Motivation Inside and Out
People often say that motivation doesn’t last. Well, neither does bathing – that’s why we recommend it daily." –Zig Ziglar
A few years ago, I had a big ah-ha moment revolving around motivation, and I let go of my preconception that that some of us are self-motivated and some of us aren’t. I realized that, in actuality, everyone possesses some degree of self-motivation even though it may simply show up as self-preservation and basic physical survival. After all, I reasoned, it takes self-motivation to go look for food when you want something to eat.
Recently reading Zig Ziglar’s comment made me laugh out loud, but it also made me challenge another assumption. You see, I’ve always put a lot of emphasis on the “self” in self-motivation, as if we shouldn’t ever look outside ourselves for it. For example, whenever I asked the question “What motivates you?” while interviewing candidates, I’d hope to hear the answer I thought was correct. If candidates said, “I’m self-motivated” or “I motivate myself”, I concluded that they did not look outside themselves for motivation. These candidates would presumably derive their happiness from within, and so the employer didn’t have to be picture perfect before they’d fly out the door to another job and another job. At least, that was my belief.
Yet, here was Ziglar recommending that motivation be some sort of frequent action in our lives like bathing, which implies that we might need to get it from outside as well as inside. Of course, I realize that Ziglar makes his living as a motivational guru and that it’s in his best interest for us to get our motivation from him, but, still, I wondered if there was something to what he was saying. I decided to look up the definition of motivation.
1. a. The act or process of motivating. b. The state of being motivated.
2. Something that motivates; an inducement or incentive.
So, what I’d been doing when asking candidates the question, “What motivates you?” was hoping they would give me a “The state of being motivated” answer, which I judged should have been “I’m self-motivated.” Where they were usually coming from was the second definition, “Something that motivates; and inducement or incentive”, which makes sense since most folks want a company to provide an incentive or inducement to work for them. That second definition seems to refer to outside factors, while both parts of the first definition can refer to self-generated factors. Now that I learned that self-motivation is just part of and contained within that definition of motivation, I saw a parallel in another abstract state of being… happiness. There is a great deal of happiness within us if we chose to tap into it, yet there are many things outside ourselves that cause us to be happy. So why can’t we look both inside and outside ourselves for motivation as well?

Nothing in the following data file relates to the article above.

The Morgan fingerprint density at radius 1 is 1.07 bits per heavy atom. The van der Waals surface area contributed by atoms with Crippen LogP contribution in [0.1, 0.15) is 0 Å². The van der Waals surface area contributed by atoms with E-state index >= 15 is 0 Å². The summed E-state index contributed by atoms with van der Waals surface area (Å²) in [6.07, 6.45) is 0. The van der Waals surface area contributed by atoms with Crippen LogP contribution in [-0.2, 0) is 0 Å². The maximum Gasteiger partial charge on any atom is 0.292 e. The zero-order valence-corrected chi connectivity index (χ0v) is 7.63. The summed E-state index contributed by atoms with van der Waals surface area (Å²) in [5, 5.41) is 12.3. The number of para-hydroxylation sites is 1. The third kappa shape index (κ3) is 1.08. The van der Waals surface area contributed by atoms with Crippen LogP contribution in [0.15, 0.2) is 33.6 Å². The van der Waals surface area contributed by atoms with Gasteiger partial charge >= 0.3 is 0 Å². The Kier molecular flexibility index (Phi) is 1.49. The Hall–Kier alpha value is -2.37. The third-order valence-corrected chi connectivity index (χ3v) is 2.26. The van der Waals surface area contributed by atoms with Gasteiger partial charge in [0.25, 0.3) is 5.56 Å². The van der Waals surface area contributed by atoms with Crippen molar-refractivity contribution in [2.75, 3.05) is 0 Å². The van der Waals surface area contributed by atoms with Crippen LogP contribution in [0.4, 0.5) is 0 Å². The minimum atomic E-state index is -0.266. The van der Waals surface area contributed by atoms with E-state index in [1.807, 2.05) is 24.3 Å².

In concluding that even the most self-motivated person does, on occasion, require something outside that offers “The act or process of motivating”, I’ve also come to see that inspiration is entwined with motivation – for me, one cannot be without the other. As a matter of fact, part of the definition of inspire is “To stimulate to action; motivate” (http://www.thefreedictionary.com/inspire).
Taking this back to Ziglar’s comment about frequently needing the act or process of motivation in our lives, it occurs me to me that I, personally, have been using outside motivation all along… I just call it inspiration. I frequently read inspiring books and poetry; watch inspiring movies about others’ acts or processes; and gather inspiring quotes like the one above. Taking this a step further, I must now admit that I’m often directly involved in the act of motivating/inspiring others… whether professionally with clients or personally with family and friends. I’m definitely an outside force trying to trigger inside forces in folks. With that thought, I’ll close and go take my bath now.